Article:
Heinrich, Joe/Heine, Steven/Norenzayan, Ari: The weirdest people in the world (2010)

Reading as much as I do, creates a problem of abundance when it comes to writing a book-blog. Which book am I going to choose to write about. There are sooooo many that I have loved, that I love and that I will probably come to love. Authors and books are my favorite thing on this earth – next to my family and dog (OK and maybe friends). I’ll admit there are quite a few sucky authors, but there is an abundance of fun, excitement and learning out there.

Because I am such an addict I read quite a variety of literature. Scientific articles, jokes, curio and scholarly works. But my favorite is fantasy and science fiction. I have to admit that I consider most of the fiction out there as some kind of science fiction or fantasy as well.

Recently a friend of mine posted a link to an article called We Aren’t the World by Ethan Watters who writes for Pacific Standard. The article We Aren’t the World is about the research performed by the researchers Joe Heinrich, Steven Heine and Ara Norenzayan. They look at some of the assumptions anthropological researchers have made based on research on a selection that might just be a bit biased. I remember asking some of the same questions (to myself) at the time of my own psych classes.

Once I read through the article I thought “Yup, sounds about right” and that was that – until it settled in. Then I got really exited about what this could mean to the world of research and just had to write about the article and the three brilliant researchers on my blog.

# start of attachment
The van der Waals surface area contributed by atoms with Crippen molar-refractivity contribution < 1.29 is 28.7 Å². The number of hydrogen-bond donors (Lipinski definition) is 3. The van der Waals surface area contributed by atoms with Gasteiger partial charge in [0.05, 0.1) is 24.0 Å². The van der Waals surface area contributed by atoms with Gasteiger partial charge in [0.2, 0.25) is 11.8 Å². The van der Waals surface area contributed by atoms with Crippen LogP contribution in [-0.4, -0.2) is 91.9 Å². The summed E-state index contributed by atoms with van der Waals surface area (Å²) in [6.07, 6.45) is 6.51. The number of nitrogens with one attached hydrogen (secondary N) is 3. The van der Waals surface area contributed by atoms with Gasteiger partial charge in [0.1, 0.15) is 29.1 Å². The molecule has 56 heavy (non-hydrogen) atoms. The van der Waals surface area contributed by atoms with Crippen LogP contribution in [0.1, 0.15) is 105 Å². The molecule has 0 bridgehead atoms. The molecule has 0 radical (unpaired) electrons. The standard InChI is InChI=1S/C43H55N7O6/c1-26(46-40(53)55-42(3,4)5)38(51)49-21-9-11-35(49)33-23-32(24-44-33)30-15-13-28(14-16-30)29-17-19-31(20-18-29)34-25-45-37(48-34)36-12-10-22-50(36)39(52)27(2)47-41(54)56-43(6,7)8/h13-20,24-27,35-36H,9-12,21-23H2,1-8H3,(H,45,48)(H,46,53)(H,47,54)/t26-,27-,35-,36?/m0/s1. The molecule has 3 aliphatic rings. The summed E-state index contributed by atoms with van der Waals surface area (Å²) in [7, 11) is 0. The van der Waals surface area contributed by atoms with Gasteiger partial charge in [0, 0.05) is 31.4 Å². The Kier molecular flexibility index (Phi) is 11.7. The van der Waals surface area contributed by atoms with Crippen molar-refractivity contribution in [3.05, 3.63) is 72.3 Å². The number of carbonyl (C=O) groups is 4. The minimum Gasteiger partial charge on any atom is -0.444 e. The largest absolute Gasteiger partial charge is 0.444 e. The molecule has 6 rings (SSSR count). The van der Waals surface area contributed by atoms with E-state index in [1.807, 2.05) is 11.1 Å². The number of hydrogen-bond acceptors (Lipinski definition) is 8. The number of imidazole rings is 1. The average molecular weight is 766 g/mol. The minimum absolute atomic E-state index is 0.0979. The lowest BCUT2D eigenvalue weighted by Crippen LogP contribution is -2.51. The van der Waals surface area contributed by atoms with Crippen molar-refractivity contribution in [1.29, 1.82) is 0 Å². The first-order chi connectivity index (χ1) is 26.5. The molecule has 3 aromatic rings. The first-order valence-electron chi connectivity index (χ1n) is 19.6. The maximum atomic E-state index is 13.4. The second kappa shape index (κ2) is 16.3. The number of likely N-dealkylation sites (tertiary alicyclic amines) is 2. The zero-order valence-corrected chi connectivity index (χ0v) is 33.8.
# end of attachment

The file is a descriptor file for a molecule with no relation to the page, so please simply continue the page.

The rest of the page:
Prisoner’s dilemma as presented in various psych texts

Heinrich, Heine And Norenzayan ended up publishing an article called The weirdest people in the world in The Cambridge Journals in 2010. What they claim is that behavior depends on your background. In their case they used a version of the prisoner’s dilemma to see if the West had the answers to how to predict behavior. What they found was that there were grounds to question a theory of genetics determining this type of behavior. It turned out that how people ended up dividing the offered money (which was what was used in the experiment) depended on background (in form of society, religion and class). Sooooooo, in order to predict something about human behavior one would need a wider selection – representation had been too poor thus far.

Science being what it is, theories have to be tested and tested and tested before a degree of certainty can be reached. But, thankfully, the wonderful thing about science is that once some person questions a theory and goes out and finds a different answer, and others find the same different answers scientific knowledge grows and more questions get to be asked. I LOVE science.

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